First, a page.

Only eye-witnesses can prove charges of negligent driving, says Madras HC judge Ravichandrababu

Only eye-witnesses can prove charges of negligent driving, says Madras HC
The court was hearing a case filed by Tamil Nadu State Transport Corporation (TNSTC) against a 2013 labour court ruling that came in favour of a wrongly terminated TNSTC employee.
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The Madras High Court has said only eye-witnesses can prove charges of rash and negligent driving and without any such witnesses, such charge would not hold good in Court.
Justice K Ravichandrabaabu made the observation while dismissing an appeal moved by Tamil Nadu State Transport Corporation (TNSTC) against the order of a labour court in November, 2013, directing it to pay Rs 2 lakh as compensation to kin of a driver, who was wrongly terminated by the corporation.
The late G Gopal was working as a driver for the corporation’s Villupuram division and on February 14, 1999 the vehicle driven by him met with an accident in which three people died. Gopal had claimed that the accident was not due to his negligence or rash driving and that the vehicle was not properly maintained by the corporation.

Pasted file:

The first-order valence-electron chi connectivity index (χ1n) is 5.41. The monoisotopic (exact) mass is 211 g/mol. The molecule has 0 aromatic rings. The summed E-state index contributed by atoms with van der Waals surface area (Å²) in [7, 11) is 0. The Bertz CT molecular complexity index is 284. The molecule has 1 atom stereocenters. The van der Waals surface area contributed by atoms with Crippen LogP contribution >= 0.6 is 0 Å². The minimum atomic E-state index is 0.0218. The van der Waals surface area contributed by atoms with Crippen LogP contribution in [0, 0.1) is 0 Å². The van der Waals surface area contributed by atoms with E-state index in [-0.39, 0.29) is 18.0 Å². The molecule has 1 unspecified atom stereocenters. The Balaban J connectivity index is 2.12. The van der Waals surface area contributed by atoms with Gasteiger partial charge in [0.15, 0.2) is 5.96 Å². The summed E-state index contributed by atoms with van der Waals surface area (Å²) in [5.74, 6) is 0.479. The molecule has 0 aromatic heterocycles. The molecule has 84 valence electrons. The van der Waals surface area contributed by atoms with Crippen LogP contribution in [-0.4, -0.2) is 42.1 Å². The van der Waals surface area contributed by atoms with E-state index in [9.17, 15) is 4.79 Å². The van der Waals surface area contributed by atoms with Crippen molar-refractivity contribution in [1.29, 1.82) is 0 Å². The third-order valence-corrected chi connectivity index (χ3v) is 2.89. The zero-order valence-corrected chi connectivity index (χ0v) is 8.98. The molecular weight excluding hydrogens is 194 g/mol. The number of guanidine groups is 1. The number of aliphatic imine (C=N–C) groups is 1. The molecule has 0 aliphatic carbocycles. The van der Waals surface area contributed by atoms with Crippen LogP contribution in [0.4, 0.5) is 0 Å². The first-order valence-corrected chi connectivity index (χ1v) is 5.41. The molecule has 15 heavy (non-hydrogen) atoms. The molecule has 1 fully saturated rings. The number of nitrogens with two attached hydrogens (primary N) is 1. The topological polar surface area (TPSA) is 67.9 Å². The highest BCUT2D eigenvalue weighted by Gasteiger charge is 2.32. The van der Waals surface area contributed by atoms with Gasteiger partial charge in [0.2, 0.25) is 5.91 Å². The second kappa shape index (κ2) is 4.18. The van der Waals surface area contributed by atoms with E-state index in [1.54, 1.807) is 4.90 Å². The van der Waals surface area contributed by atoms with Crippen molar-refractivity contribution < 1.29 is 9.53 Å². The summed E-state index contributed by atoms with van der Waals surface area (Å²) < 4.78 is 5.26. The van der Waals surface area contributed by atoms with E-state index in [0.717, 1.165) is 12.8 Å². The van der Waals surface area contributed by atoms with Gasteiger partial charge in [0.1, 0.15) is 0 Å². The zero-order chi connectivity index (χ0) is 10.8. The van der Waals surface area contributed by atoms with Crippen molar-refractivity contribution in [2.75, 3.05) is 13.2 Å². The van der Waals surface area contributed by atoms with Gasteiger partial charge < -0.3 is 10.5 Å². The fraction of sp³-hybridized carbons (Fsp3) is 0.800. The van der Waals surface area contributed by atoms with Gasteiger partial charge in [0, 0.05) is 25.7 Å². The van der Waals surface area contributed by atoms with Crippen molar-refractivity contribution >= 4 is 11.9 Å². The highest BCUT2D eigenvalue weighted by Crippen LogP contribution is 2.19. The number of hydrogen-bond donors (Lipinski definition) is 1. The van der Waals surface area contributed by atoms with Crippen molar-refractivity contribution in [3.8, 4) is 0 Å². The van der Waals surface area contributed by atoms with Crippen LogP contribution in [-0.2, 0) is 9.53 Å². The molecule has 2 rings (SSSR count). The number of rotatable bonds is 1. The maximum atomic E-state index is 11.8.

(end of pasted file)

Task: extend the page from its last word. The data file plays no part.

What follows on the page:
However, after framing charges, the management conducted a domestic inquiry and terminated the services of Gopal with effect from August 16, 1999. Aggrieved, Gopal moved the labour court challenging his dismissal.
As Gopal died during the pendency of the dispute, the labour court impleaded his wife and children in the case.
After considering the fact that in the domestic inquiry, no eye-witnesses were examined to substantiate the charge levelled against Gopal, the labour directed the corporation to pay Rs 2 lakh as compensation to his kin. Challenging the same, TNSTC moved the present appeal.
Rejecting the appeal, Justice Ravichandrabaabu said, “Needless to say that the right persons to speak about the accident are the eye-witnesses to the same. Only those persons will be in a position to speak as to whether the deceased was driving the vehicle in a rash and negligent manner.”
The judge further said admittedly, no such eye-witness was examined in this case, adding the management, while conducting the independent domestic inquiry, is not justified in simply relying on the FIR alone, without examining the eye witnesses.
He said therefore the labour court was right in coming to the conclusion that the dismissal of the deceased from the service is not just and proper.

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